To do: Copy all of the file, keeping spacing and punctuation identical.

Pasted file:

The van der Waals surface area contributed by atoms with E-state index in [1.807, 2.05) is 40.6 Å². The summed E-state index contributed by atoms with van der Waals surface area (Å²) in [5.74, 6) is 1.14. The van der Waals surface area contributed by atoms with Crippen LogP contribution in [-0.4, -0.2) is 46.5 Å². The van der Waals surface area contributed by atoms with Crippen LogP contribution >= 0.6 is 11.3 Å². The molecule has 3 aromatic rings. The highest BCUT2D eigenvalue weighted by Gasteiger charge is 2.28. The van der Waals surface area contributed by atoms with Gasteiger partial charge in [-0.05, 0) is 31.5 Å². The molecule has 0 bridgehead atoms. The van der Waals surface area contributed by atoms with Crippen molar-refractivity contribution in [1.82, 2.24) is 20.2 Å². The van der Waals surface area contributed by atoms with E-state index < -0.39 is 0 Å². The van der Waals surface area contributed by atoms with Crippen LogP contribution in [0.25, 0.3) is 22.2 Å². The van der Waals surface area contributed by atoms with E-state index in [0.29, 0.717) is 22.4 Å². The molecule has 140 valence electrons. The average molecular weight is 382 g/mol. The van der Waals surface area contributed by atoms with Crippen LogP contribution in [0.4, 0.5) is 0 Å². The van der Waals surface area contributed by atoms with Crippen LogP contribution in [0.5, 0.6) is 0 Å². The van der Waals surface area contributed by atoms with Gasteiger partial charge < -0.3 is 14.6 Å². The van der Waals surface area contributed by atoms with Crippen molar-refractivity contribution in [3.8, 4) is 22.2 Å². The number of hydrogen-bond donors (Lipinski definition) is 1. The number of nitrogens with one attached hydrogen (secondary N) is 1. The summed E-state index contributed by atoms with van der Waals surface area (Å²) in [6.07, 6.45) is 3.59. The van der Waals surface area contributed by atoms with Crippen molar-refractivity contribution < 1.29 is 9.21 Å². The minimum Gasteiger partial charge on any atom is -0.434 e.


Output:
The van der Waals surface area contributed by atoms with E-state index in [1.807, 2.05) is 40.6 Å². The summed E-state index contributed by atoms with van der Waals surface area (Å²) in [5.74, 6) is 1.14. The van der Waals surface area contributed by atoms with Crippen LogP contribution in [-0.4, -0.2) is 46.5 Å². The van der Waals surface area contributed by atoms with Crippen LogP contribution >= 0.6 is 11.3 Å². The molecule has 3 aromatic rings. The highest BCUT2D eigenvalue weighted by Gasteiger charge is 2.28. The van der Waals surface area contributed by atoms with Gasteiger partial charge in [-0.05, 0) is 31.5 Å². The molecule has 0 bridgehead atoms. The van der Waals surface area contributed by atoms with Crippen molar-refractivity contribution in [1.82, 2.24) is 20.2 Å². The van der Waals surface area contributed by atoms with E-state index < -0.39 is 0 Å². The van der Waals surface area contributed by atoms with Crippen LogP contribution in [0.25, 0.3) is 22.2 Å². The van der Waals surface area contributed by atoms with E-state index in [0.29, 0.717) is 22.4 Å². The molecule has 140 valence electrons. The average molecular weight is 382 g/mol. The van der Waals surface area contributed by atoms with Crippen LogP contribution in [0.4, 0.5) is 0 Å². The van der Waals surface area contributed by atoms with Crippen LogP contribution in [0.5, 0.6) is 0 Å². The van der Waals surface area contributed by atoms with Gasteiger partial charge < -0.3 is 14.6 Å². The van der Waals surface area contributed by atoms with Crippen molar-refractivity contribution in [3.8, 4) is 22.2 Å². The number of hydrogen-bond donors (Lipinski definition) is 1. The number of nitrogens with one attached hydrogen (secondary N) is 1. The summed E-state index contributed by atoms with van der Waals surface area (Å²) in [6.07, 6.45) is 3.59. The van der Waals surface area contributed by atoms with Crippen molar-refractivity contribution < 1.29 is 9.21 Å². The minimum Gasteiger partial charge on any atom is -0.434 e.